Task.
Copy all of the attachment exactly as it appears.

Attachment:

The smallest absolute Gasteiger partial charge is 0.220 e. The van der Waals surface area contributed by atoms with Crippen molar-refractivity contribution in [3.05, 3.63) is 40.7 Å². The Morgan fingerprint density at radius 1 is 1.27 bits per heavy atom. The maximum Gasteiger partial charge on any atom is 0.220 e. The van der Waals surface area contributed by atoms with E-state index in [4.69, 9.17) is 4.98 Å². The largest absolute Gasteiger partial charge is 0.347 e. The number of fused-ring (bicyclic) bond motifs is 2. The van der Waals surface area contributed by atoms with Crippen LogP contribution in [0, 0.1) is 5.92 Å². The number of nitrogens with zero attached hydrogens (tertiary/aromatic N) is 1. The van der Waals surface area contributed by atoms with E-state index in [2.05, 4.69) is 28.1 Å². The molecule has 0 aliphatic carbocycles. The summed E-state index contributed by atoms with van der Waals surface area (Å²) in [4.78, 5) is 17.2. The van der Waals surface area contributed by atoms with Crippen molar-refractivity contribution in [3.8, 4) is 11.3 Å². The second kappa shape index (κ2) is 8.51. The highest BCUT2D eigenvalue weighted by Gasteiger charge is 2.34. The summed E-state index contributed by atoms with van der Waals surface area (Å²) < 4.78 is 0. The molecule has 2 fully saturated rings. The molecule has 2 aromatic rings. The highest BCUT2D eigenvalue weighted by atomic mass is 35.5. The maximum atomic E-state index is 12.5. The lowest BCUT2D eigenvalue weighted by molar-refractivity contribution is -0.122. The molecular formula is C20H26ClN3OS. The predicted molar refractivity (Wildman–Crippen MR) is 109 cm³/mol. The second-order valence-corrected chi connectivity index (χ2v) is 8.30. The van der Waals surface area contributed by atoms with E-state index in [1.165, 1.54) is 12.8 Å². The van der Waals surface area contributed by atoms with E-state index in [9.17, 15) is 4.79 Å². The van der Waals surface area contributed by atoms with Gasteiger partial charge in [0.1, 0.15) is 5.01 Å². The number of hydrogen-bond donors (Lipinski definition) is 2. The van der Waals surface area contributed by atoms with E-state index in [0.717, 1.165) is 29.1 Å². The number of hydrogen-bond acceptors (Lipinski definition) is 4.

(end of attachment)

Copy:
The smallest absolute Gasteiger partial charge is 0.220 e. The van der Waals surface area contributed by atoms with Crippen molar-refractivity contribution in [3.05, 3.63) is 40.7 Å². The Morgan fingerprint density at radius 1 is 1.27 bits per heavy atom. The maximum Gasteiger partial charge on any atom is 0.220 e. The van der Waals surface area contributed by atoms with E-state index in [4.69, 9.17) is 4.98 Å². The largest absolute Gasteiger partial charge is 0.347 e. The number of fused-ring (bicyclic) bond motifs is 2. The van der Waals surface area contributed by atoms with Crippen LogP contribution in [0, 0.1) is 5.92 Å². The number of nitrogens with zero attached hydrogens (tertiary/aromatic N) is 1. The van der Waals surface area contributed by atoms with E-state index in [2.05, 4.69) is 28.1 Å². The molecule has 0 aliphatic carbocycles. The summed E-state index contributed by atoms with van der Waals surface area (Å²) in [4.78, 5) is 17.2. The van der Waals surface area contributed by atoms with Crippen molar-refractivity contribution in [3.8, 4) is 11.3 Å². The second kappa shape index (κ2) is 8.51. The highest BCUT2D eigenvalue weighted by Gasteiger charge is 2.34. The summed E-state index contributed by atoms with van der Waals surface area (Å²) < 4.78 is 0. The molecule has 2 fully saturated rings. The molecule has 2 aromatic rings. The highest BCUT2D eigenvalue weighted by atomic mass is 35.5. The maximum atomic E-state index is 12.5. The lowest BCUT2D eigenvalue weighted by molar-refractivity contribution is -0.122. The molecular formula is C20H26ClN3OS. The predicted molar refractivity (Wildman–Crippen MR) is 109 cm³/mol. The second-order valence-corrected chi connectivity index (χ2v) is 8.30. The van der Waals surface area contributed by atoms with E-state index in [1.165, 1.54) is 12.8 Å². The van der Waals surface area contributed by atoms with E-state index in [9.17, 15) is 4.79 Å². The van der Waals surface area contributed by atoms with Gasteiger partial charge in [0.1, 0.15) is 5.01 Å². The number of hydrogen-bond donors (Lipinski definition) is 2. The van der Waals surface area contributed by atoms with E-state index in [0.717, 1.165) is 29.1 Å². The number of hydrogen-bond acceptors (Lipinski definition) is 4.